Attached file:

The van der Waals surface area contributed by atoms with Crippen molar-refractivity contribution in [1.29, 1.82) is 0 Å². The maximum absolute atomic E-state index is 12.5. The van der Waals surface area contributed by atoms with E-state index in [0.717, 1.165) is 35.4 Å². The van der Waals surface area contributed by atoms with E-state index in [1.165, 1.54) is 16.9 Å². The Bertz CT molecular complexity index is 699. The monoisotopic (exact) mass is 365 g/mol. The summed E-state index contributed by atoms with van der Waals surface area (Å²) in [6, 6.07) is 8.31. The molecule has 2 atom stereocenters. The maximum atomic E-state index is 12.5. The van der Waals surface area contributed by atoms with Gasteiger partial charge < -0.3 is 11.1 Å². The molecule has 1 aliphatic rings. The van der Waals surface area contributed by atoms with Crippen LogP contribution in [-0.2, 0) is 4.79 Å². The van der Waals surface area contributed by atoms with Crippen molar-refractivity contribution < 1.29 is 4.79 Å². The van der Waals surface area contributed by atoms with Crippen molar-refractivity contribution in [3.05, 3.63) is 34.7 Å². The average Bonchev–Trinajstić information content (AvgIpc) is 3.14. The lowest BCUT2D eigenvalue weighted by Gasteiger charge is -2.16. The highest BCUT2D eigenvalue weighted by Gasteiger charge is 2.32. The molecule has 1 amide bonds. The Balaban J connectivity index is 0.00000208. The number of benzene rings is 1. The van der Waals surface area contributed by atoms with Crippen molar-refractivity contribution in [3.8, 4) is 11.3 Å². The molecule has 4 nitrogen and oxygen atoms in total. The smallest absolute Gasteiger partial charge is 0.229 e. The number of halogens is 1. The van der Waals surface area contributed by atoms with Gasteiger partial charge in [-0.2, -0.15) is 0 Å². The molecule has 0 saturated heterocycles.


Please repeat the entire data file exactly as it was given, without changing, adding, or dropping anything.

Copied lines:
The van der Waals surface area contributed by atoms with Crippen molar-refractivity contribution in [1.29, 1.82) is 0 Å². The maximum absolute atomic E-state index is 12.5. The van der Waals surface area contributed by atoms with E-state index in [0.717, 1.165) is 35.4 Å². The van der Waals surface area contributed by atoms with E-state index in [1.165, 1.54) is 16.9 Å². The Bertz CT molecular complexity index is 699. The monoisotopic (exact) mass is 365 g/mol. The summed E-state index contributed by atoms with van der Waals surface area (Å²) in [6, 6.07) is 8.31. The molecule has 2 atom stereocenters. The maximum atomic E-state index is 12.5. The van der Waals surface area contributed by atoms with Gasteiger partial charge < -0.3 is 11.1 Å². The molecule has 1 aliphatic rings. The van der Waals surface area contributed by atoms with Crippen LogP contribution in [-0.2, 0) is 4.79 Å². The van der Waals surface area contributed by atoms with Crippen molar-refractivity contribution < 1.29 is 4.79 Å². The van der Waals surface area contributed by atoms with Crippen molar-refractivity contribution in [3.05, 3.63) is 34.7 Å². The average Bonchev–Trinajstić information content (AvgIpc) is 3.14. The lowest BCUT2D eigenvalue weighted by Gasteiger charge is -2.16. The highest BCUT2D eigenvalue weighted by Gasteiger charge is 2.32. The molecule has 1 amide bonds. The Balaban J connectivity index is 0.00000208. The number of benzene rings is 1. The van der Waals surface area contributed by atoms with Crippen molar-refractivity contribution in [3.8, 4) is 11.3 Å². The molecule has 4 nitrogen and oxygen atoms in total. The smallest absolute Gasteiger partial charge is 0.229 e. The number of halogens is 1. The van der Waals surface area contributed by atoms with Gasteiger partial charge in [-0.2, -0.15) is 0 Å². The molecule has 0 saturated heterocycles.